Things became heated, however, when Keyes was asked when it would be the right time to address his daughter's sexuality.
"I said right context, nobody talks about time. For some reason people in the media can never get any thing right," Keyes said. "There is no respect for the truth anymore that is taught generally in the profession."
While Keyes never directly confirmed or denied the speculation about his daughter's sexual orientation, he did slam the media for "scandal-mongering nonsense."
Keyes, who usually basks in the media spotlight, has continued to dodge the question about his own daughter and turned the tables on the reporters.
"It is time that we insisted to the return of the standards of professional journalism where there were some lines you didn't cross, some standards that you observed, some decency you actually honored," Keyes said. "Or we admit that what we have is not a profession any longer but rather a gaggle of propagandists promoting their own personal views at the expense of truth and the integrity of information to serve our society."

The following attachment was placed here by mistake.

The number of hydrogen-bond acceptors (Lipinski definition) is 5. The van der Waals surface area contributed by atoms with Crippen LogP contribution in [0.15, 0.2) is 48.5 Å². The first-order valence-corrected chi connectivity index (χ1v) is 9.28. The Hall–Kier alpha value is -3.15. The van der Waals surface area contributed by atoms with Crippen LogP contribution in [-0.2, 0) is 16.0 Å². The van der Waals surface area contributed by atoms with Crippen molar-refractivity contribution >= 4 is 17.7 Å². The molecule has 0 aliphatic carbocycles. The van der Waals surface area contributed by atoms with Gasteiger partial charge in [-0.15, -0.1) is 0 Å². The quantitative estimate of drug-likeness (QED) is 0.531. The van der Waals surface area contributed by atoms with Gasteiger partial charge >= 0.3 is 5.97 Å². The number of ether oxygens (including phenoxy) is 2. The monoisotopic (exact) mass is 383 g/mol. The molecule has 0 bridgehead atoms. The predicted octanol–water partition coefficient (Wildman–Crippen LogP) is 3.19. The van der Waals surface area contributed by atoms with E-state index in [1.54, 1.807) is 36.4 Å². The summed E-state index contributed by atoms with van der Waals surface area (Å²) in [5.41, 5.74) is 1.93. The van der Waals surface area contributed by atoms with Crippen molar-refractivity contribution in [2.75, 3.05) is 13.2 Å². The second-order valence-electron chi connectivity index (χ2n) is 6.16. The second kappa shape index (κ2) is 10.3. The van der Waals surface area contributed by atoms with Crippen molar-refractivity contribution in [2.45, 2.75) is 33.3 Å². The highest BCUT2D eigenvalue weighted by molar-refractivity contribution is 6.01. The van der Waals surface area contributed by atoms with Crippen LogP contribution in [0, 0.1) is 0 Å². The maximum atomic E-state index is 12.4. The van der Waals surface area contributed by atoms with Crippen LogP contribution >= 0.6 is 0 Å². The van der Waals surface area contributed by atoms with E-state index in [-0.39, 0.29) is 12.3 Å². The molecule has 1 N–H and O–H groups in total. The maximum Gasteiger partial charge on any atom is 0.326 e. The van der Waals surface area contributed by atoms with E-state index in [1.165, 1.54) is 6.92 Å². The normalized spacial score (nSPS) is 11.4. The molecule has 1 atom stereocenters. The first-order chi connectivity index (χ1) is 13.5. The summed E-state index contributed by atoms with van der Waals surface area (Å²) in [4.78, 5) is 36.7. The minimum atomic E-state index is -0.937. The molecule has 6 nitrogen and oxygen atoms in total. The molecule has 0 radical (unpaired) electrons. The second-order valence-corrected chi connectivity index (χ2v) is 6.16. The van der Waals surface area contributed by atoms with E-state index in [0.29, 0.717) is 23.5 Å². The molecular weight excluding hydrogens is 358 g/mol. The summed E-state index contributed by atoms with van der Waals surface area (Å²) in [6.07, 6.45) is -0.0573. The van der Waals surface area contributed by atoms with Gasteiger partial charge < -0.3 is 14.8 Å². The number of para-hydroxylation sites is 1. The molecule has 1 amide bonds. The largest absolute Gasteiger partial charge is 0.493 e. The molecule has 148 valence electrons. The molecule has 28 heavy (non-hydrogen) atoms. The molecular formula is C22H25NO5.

Keyes said he would not be able to clearly communicate with people until the "cracked lens" of the media is cleared away.
"I think the whole idea of objective sharing of information has been brainwashed out of the heads of many of our people, even when they pass through journalism school," Keyes said.
"Are you implying that the media in Illinois are biased?" a reporter asked.
"I don't think I implied that," Keyes said, "I think I said that."
And does anyone have a picture of this scene?
Keyes was all smiles as he posed with the town's super-sized statue of Superman.If so, please, please PLEASE e-mail a copy to me.